The Terracotta Warriors' epic journey from China to Te Papa

by Redmer Yska / 13 November, 2018
RelatedArticlesModule - Terracotta warriors

A kneeling archer excavated from Emperor Qin Shihuang's tomb.

For curator Rebecca Rice, bringing the Terracotta Warriors to Te Papa caps a personal pilgrimage.

In May 2017, Te Papa curator Rebecca Rice was in a field in north-west China peering at a line of Terracotta Warriors. One suddenly caught her eye. “He was a standing archer, simply clad, freshly dug out of an ancient sea of mud,” she told the Listener, relaxing on a chair in the museum cafe.

“I spotted this little bone near his wrist. I couldn’t stop staring, taking in the attention to anatomical detail: his hairdo, the ties on his shoe, and the fall of his robes,” Rice says, flipping open her laptop and clicking on the archer’s picture.

Rice has helped assemble Te Papa’s forthcoming exhibition, Terracotta Warriors: Guardians of Immortality, which opens in December and runs for four months.

The centrepiece is a phalanx of the funerary army, including soldiers, horses and chariots. Also included are about 160 works of ancient Chinese art crafted from gold, jade and bronze.

In 1974, farmers digging a well 1.5km east of the First Emperor’s great tomb in Shaanxi province chanced upon the terracotta figures. The 8000-strong army (about 3000 objects have been retrieved to date) is now judged one of the greatest archaeological finds of the 20th century. Some call it the eighth wonder of the world.

With their lifelike clothing, armour, hair and facial features, the Terracotta Warriors have proved a blockbuster attraction wherever they appear. They were last in New Zealand in 2003.

“We’re offering visitors an immersive and intimate experience, a chance to see the warriors up close in breathtaking detail,” says Rice, an art historian better known for her knowledge of New Zealand’s colonial art.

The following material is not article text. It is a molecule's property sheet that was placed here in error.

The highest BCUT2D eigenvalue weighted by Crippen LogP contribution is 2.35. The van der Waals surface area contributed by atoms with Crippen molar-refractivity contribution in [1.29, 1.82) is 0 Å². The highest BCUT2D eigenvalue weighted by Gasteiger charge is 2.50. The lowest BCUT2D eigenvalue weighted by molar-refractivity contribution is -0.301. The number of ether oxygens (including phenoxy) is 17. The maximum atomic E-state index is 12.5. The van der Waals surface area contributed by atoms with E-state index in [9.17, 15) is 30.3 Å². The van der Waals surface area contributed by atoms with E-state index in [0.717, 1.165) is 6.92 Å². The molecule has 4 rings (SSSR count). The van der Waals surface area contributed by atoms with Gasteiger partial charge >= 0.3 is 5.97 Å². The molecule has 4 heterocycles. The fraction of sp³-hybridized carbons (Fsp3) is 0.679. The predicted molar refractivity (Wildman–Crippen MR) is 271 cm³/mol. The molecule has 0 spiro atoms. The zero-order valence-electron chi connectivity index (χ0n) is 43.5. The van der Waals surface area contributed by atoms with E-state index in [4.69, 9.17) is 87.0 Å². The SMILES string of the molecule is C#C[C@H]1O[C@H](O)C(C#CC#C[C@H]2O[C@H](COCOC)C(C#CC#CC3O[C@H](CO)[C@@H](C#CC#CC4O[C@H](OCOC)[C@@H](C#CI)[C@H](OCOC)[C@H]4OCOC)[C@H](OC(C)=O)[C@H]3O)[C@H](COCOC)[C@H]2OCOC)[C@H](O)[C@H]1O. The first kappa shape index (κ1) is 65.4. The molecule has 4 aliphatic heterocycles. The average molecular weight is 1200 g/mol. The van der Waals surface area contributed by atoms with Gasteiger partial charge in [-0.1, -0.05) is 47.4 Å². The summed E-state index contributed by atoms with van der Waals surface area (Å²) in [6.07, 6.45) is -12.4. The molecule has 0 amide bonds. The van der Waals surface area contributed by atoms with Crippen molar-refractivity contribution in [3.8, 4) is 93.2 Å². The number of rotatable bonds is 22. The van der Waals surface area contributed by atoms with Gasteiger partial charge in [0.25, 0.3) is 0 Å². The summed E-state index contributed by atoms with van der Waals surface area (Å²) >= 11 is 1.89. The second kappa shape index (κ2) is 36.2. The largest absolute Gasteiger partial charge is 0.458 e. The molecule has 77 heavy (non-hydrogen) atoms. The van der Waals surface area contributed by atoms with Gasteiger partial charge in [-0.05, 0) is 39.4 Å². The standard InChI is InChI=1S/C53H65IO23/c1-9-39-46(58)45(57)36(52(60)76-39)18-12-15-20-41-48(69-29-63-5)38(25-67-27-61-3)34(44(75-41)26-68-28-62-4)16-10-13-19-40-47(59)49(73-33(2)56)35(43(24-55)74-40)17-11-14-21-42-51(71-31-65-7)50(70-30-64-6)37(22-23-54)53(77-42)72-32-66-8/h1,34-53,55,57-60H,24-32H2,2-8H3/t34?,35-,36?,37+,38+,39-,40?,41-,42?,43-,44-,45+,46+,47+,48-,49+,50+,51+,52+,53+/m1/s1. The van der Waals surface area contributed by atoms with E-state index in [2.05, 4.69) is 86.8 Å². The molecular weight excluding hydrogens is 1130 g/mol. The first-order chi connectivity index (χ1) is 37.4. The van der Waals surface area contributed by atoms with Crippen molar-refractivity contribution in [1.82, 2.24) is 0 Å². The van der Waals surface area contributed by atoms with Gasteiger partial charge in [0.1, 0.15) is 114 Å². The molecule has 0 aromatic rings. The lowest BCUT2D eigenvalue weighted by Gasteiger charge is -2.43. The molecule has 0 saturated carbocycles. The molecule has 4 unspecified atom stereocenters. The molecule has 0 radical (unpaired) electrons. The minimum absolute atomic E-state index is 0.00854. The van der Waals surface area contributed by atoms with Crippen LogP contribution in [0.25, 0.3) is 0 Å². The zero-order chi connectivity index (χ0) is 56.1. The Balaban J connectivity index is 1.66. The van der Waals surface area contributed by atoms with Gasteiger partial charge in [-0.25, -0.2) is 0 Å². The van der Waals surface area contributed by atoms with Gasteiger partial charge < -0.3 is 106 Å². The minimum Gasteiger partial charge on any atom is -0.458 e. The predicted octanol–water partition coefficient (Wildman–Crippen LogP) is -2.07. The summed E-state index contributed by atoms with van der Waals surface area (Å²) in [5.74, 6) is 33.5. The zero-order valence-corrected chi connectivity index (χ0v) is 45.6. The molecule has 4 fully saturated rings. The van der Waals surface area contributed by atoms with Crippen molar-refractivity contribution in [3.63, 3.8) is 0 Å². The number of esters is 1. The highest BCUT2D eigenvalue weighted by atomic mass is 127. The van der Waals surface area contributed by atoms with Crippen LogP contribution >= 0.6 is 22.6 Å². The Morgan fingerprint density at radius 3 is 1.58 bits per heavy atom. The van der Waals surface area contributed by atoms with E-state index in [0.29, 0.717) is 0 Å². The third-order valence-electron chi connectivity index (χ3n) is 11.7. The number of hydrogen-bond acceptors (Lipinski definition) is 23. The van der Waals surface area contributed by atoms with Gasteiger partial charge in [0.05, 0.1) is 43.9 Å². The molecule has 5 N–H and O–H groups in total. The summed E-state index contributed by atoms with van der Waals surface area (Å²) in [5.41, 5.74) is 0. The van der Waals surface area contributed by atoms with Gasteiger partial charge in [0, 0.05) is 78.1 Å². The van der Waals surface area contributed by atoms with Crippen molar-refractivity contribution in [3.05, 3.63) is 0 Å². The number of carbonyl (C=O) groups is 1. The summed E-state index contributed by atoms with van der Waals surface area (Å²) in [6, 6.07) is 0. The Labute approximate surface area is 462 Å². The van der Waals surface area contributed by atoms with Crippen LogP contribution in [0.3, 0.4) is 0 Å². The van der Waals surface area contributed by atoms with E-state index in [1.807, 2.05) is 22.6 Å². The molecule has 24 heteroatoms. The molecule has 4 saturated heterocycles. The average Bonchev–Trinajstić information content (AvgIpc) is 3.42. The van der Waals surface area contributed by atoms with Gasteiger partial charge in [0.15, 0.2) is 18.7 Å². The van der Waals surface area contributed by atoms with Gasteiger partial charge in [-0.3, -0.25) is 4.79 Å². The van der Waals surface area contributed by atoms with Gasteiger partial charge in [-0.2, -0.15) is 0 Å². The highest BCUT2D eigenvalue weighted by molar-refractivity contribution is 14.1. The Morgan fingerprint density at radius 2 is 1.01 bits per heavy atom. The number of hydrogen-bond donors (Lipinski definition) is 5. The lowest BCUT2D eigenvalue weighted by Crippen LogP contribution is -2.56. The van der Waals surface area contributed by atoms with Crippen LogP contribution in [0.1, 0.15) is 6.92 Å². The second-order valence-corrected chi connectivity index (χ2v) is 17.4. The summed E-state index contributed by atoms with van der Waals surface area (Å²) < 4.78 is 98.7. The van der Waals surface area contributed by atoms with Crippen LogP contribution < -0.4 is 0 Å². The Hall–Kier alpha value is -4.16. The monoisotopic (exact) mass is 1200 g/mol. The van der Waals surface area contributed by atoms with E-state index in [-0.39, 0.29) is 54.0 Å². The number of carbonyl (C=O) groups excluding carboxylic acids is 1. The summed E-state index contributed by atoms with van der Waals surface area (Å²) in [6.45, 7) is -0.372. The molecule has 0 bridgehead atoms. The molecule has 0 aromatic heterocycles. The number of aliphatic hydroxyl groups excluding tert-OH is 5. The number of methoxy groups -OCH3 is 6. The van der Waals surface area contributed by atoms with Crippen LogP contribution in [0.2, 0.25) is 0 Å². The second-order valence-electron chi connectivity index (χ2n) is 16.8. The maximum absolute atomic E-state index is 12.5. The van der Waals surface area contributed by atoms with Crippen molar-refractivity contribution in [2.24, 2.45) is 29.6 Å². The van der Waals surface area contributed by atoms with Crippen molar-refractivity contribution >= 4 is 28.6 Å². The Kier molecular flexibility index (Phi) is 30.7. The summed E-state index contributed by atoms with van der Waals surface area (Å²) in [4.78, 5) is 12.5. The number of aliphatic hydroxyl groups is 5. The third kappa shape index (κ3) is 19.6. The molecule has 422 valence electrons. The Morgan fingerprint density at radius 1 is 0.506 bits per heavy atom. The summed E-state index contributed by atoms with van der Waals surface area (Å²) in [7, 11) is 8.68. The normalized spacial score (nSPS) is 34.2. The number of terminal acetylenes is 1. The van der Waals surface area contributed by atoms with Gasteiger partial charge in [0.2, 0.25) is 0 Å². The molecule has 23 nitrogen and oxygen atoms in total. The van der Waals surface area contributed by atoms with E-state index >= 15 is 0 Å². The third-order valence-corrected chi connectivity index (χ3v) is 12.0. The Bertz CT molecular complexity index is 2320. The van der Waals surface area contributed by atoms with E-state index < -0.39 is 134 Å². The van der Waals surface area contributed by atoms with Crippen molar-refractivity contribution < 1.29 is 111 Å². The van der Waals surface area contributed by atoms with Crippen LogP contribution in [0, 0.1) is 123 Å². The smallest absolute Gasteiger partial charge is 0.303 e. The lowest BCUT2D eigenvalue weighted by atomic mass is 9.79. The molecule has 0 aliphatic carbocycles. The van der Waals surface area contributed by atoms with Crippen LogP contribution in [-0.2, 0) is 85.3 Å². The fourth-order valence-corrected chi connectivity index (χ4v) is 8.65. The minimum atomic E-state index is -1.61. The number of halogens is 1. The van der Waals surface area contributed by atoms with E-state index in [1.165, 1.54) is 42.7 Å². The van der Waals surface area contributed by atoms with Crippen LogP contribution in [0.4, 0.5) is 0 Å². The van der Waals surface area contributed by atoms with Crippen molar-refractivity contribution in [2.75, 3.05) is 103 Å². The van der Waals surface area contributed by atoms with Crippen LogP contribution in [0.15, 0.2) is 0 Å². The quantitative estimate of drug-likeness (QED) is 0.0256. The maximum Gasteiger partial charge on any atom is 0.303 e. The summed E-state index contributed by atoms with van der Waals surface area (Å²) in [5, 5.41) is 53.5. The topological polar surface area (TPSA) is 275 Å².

A bronze replica chariot.

A bronze replica chariot.

“I want people to have the same, very personal kind of encounter that I did in Xi’an [the Shaanxi capital],” she says.

A regular reviewer for Art New Zealand magazine for a decade, Rice may look like your classic Wellington brainbox, yet she boasts one of those wonderfully varied Kiwi CVs. The daughter of an Ōamaru traffic officer, she trained as a physiotherapist. A love of the arts and music then led her to become an art historian in the capital, and she later completed a doctorate at the University of Wellington.

She now calls herself an avid Wellingtonian, the city where she lives with her partner and children. She loves the rich variety of food: hand-pulled noodles on Vivian St, Mr Go’s, Sixes and Sevens, and Petone’s Seashore Cabaret.

You might spot her at the latest gallery opening, or dancing to Bailter Space at San Fran. She especially enjoyed Chelsea Jade and SoccerPractise at the opening of Te Papa's Toi Art gallery.

Rebecca Rice.

Assembling Terracotta Warriors has been something different. She’s used to curating 19th-century paintings. She terms it “humbling” to be around works crafted up to 3000 years ago.

“Once they’re dug out of the ground, they piece them together like some incredible jigsaw puzzle," she says.

"It is a bit like watching a body being bandaged and brought back together. This army was just lying there, secretly guarding the emperor.”

Rice offers the mind-boggling statistic that the enterprise was carried out by as many as 700,000 people, mainly day labour, and probably conscripted.

“Each soldier was made from the feet up, with successive body parts shaped from thick coils of clay.

"The head was made and fired separately, then joined to the body with soft clay.

“Sculptural detail was added by hand, including individualised facial features and hair. The figures were then dried in the shade and fired in large kilns.”

Iron and gold sword blade with inlaid turquoise, excavated from Yimen village.

Rice first toured south China as a student in the 1990s. “A girlfriend and I spent two months travelling by bus and train.

“Westerners were then allowed to stay only in certain hotels, and a flurry of anxiety would erupt when we’d try to check in at an unapproved place.

“I’ve since made another major tour of the north.”

She admits to being a Sinophile. “That probably helps in putting together an exhibition like this.

“But you can’t deny that the culture from which the warriors came is incredibly rich, not just materially but in terms of those shared human ideas about life and death.

“So we’re really hoping to get people to make a connection, to have a personal encounter. That might seem hard when exhibits are 3000 years old, but Māori, European and Chinese cultures all share resonant beliefs about the afterlife, around ritual and around ancestors.

“Above all, we want visitors to go, ‘Wow, they are amazing – they’ve come out of the earth, they were made that long ago, and we’re face-to-face with them.’”

This article is sponsored by Wellington Tourism.


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